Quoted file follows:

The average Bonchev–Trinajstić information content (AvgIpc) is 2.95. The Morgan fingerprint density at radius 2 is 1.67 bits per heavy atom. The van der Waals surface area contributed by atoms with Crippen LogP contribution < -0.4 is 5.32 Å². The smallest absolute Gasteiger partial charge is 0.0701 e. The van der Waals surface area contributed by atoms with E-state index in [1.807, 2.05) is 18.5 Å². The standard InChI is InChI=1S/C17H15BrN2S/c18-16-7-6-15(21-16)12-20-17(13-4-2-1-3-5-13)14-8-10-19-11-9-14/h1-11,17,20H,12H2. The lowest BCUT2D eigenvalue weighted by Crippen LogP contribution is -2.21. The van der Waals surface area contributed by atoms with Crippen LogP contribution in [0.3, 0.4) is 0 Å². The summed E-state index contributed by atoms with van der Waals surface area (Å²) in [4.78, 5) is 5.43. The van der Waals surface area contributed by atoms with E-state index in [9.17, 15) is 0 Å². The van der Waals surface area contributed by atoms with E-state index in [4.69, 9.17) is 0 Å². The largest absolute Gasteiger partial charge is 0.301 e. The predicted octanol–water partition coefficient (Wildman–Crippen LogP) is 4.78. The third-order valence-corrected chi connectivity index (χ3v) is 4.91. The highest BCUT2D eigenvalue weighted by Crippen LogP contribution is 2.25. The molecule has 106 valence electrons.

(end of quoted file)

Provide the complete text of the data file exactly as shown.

The average Bonchev–Trinajstić information content (AvgIpc) is 2.95. The Morgan fingerprint density at radius 2 is 1.67 bits per heavy atom. The van der Waals surface area contributed by atoms with Crippen LogP contribution < -0.4 is 5.32 Å². The smallest absolute Gasteiger partial charge is 0.0701 e. The van der Waals surface area contributed by atoms with E-state index in [1.807, 2.05) is 18.5 Å². The standard InChI is InChI=1S/C17H15BrN2S/c18-16-7-6-15(21-16)12-20-17(13-4-2-1-3-5-13)14-8-10-19-11-9-14/h1-11,17,20H,12H2. The lowest BCUT2D eigenvalue weighted by Crippen LogP contribution is -2.21. The van der Waals surface area contributed by atoms with Crippen LogP contribution in [0.3, 0.4) is 0 Å². The summed E-state index contributed by atoms with van der Waals surface area (Å²) in [4.78, 5) is 5.43. The van der Waals surface area contributed by atoms with E-state index in [9.17, 15) is 0 Å². The van der Waals surface area contributed by atoms with E-state index in [4.69, 9.17) is 0 Å². The largest absolute Gasteiger partial charge is 0.301 e. The predicted octanol–water partition coefficient (Wildman–Crippen LogP) is 4.78. The third-order valence-corrected chi connectivity index (χ3v) is 4.91. The highest BCUT2D eigenvalue weighted by Crippen LogP contribution is 2.25. The molecule has 106 valence electrons.